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Demonstrate the Value of Your Content - 4/10/2012 -

Here's how to make the case that your association's knowledge should be managed as a members-only benefit.

By Ed Rigsbee, CSP

The acquisition of industry or profession knowledge will continue to be a primary driver for individuals and companies to hold membership in your member-centric organization. However, the case can be made that efficient and effective knowledge management—how your association develops, archives, and makes specific knowledge available to members—should be a member-only benefit.

Most nonprofit organizations define their knowledge management activities and resources as keeping track of, and making easily available, industry or profession knowledge. This typically includes:

Policies, standards, and guidelines
Best practices
Trade press/scholarly journal articles
News releasaes
Other industry/profession-specific documents
Expert opinion
Availability of, and access to, subject matter experts
Peer review committees
Safety and occupational issues
Knowledge sources created by staff
Collective industry/profession stakeholder knowledge

Chances are that a large segment of your members are not aware of the knowledge resources you make available to them. This is a sad situation because so much of the potential member-perceived return-on-investment (ROI) can be demonstrated in this line-item member benefit. However, this is also an amazing opportunity to accelerate your member awareness efforts.

Determine Real-Dollar Value
You can determine the true, real-dollar value of your association's information resources based upon:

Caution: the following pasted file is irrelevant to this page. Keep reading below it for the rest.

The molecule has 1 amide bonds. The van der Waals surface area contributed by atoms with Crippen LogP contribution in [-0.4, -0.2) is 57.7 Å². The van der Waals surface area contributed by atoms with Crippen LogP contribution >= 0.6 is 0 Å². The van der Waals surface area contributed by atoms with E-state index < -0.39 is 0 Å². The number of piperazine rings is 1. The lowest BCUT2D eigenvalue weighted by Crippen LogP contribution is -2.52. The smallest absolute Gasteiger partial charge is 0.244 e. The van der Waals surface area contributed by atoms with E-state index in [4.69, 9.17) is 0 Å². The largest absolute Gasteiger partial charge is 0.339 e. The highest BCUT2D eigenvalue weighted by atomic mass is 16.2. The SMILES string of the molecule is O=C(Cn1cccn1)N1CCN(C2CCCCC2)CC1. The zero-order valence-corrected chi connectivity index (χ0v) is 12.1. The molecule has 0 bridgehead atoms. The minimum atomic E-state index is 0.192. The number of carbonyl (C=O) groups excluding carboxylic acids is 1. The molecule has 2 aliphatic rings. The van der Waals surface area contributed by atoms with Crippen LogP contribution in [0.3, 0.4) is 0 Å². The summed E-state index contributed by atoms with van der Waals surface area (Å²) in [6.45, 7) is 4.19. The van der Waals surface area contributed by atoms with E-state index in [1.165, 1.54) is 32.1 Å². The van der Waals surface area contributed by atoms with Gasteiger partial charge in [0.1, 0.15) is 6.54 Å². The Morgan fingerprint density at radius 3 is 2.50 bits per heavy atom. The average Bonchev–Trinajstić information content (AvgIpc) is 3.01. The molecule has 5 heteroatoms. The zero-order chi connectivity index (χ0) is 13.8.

Total knowledge availability
Member awareness of available knowledge
Uniqueness of proprietary knowledge
Ease and speed of access to specific knowledge
Resource acquisition time-saving in hourly measurement

While many of the above elements of calculation might appear nebulous, all can be measured. For example, proprietary knowledge can be valuated in real-dollars by the cost of acquisition through non-member benefit (outside) sources and/or the cost to the member's organization of not having access to the knowledge.While it is true that much knowledge is currently accessible through public knowledge management systems like Google, the length of time that it takes to do the search, read through the numerous sites, and aggregate the needed knowledge can be daunting and very time consuming.

Unintended ROI Killer
If your association makes industry knowledge available to non-members, you may be metaphorically shooting yourself in the foot every day. If non-member industry stakeholders can access anything more than industry headlines through your website or from headquarter staff, why would they invest in membership?Consider the value your organization places on knowledge management activities and whether it makes sense for you to reserve all but the most basic industry headlines for members only. And remember that staff must also be instructed in the fine art of only giving away a taste of knowledge—not the whole meal.

When your organization allows non-members to access your knowledge for free, the message is that you really do not value your knowledge or your knowledge management systems and processes. On the flip side, the clear message you are sending to your (paying) members is that there is no membership ROI for information. If enough members discover that you are giving information away free to non-members, your current members may consider relinquishing their membership and still acquire the knowledge.

Measure It Your association delivers yearly, sustainable real-dollar value to members in several areas. By encouraging members to measure each value proposition, they can easily see for themselves, through real-dollar ROI, why membership in your organization is a good business decision. In addition, your members will believe and support what they help create (user-generated content), and hopefully become member recruitment evangelists for your association—convincing "industry parasites” to make a new decision and join.

Ed Rigsbee, CSP is the chief member evangelist at Rigsbee Research Consulting Group, which helps associations access their strategic advantage through collaboration.


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